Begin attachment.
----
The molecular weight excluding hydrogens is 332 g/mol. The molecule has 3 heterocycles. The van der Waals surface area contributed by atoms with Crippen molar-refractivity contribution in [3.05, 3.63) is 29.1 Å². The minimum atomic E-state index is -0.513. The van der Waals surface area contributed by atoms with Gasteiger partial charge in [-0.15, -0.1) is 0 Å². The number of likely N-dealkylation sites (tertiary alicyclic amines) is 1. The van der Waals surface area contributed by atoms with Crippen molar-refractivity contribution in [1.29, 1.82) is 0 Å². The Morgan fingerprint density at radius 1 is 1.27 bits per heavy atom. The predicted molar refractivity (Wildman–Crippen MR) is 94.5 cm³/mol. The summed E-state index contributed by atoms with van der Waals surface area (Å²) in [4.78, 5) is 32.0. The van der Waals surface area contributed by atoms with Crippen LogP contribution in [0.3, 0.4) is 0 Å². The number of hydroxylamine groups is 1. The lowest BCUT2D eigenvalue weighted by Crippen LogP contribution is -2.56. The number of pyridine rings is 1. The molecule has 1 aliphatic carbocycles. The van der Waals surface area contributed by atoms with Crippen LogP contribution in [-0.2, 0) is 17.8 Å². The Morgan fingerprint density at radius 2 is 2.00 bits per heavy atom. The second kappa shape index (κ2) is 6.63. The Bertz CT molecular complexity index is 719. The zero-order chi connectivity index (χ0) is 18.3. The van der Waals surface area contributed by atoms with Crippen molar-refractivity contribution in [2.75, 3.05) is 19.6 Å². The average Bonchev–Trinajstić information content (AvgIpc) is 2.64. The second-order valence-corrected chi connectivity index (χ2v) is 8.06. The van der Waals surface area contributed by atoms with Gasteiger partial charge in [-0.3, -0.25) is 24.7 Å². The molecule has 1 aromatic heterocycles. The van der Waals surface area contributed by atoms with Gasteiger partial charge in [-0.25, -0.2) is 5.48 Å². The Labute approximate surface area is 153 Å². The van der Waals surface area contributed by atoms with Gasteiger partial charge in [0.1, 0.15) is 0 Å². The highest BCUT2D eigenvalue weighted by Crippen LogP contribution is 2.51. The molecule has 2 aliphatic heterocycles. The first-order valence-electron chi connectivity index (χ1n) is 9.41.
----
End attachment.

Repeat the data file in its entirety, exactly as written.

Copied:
The molecular weight excluding hydrogens is 332 g/mol. The molecule has 3 heterocycles. The van der Waals surface area contributed by atoms with Crippen molar-refractivity contribution in [3.05, 3.63) is 29.1 Å². The minimum atomic E-state index is -0.513. The van der Waals surface area contributed by atoms with Gasteiger partial charge in [-0.15, -0.1) is 0 Å². The number of likely N-dealkylation sites (tertiary alicyclic amines) is 1. The van der Waals surface area contributed by atoms with Crippen molar-refractivity contribution in [1.29, 1.82) is 0 Å². The Morgan fingerprint density at radius 1 is 1.27 bits per heavy atom. The predicted molar refractivity (Wildman–Crippen MR) is 94.5 cm³/mol. The summed E-state index contributed by atoms with van der Waals surface area (Å²) in [4.78, 5) is 32.0. The van der Waals surface area contributed by atoms with Crippen LogP contribution in [0.3, 0.4) is 0 Å². The number of hydroxylamine groups is 1. The lowest BCUT2D eigenvalue weighted by Crippen LogP contribution is -2.56. The number of pyridine rings is 1. The molecule has 1 aliphatic carbocycles. The van der Waals surface area contributed by atoms with Crippen LogP contribution in [-0.2, 0) is 17.8 Å². The Morgan fingerprint density at radius 2 is 2.00 bits per heavy atom. The second kappa shape index (κ2) is 6.63. The Bertz CT molecular complexity index is 719. The zero-order chi connectivity index (χ0) is 18.3. The van der Waals surface area contributed by atoms with Crippen molar-refractivity contribution in [2.75, 3.05) is 19.6 Å². The average Bonchev–Trinajstić information content (AvgIpc) is 2.64. The second-order valence-corrected chi connectivity index (χ2v) is 8.06. The van der Waals surface area contributed by atoms with Gasteiger partial charge in [-0.3, -0.25) is 24.7 Å². The molecule has 1 aromatic heterocycles. The van der Waals surface area contributed by atoms with Gasteiger partial charge in [-0.25, -0.2) is 5.48 Å². The Labute approximate surface area is 153 Å². The van der Waals surface area contributed by atoms with Gasteiger partial charge in [0.1, 0.15) is 0 Å². The highest BCUT2D eigenvalue weighted by Crippen LogP contribution is 2.51. The molecule has 2 aliphatic heterocycles. The first-order valence-electron chi connectivity index (χ1n) is 9.41.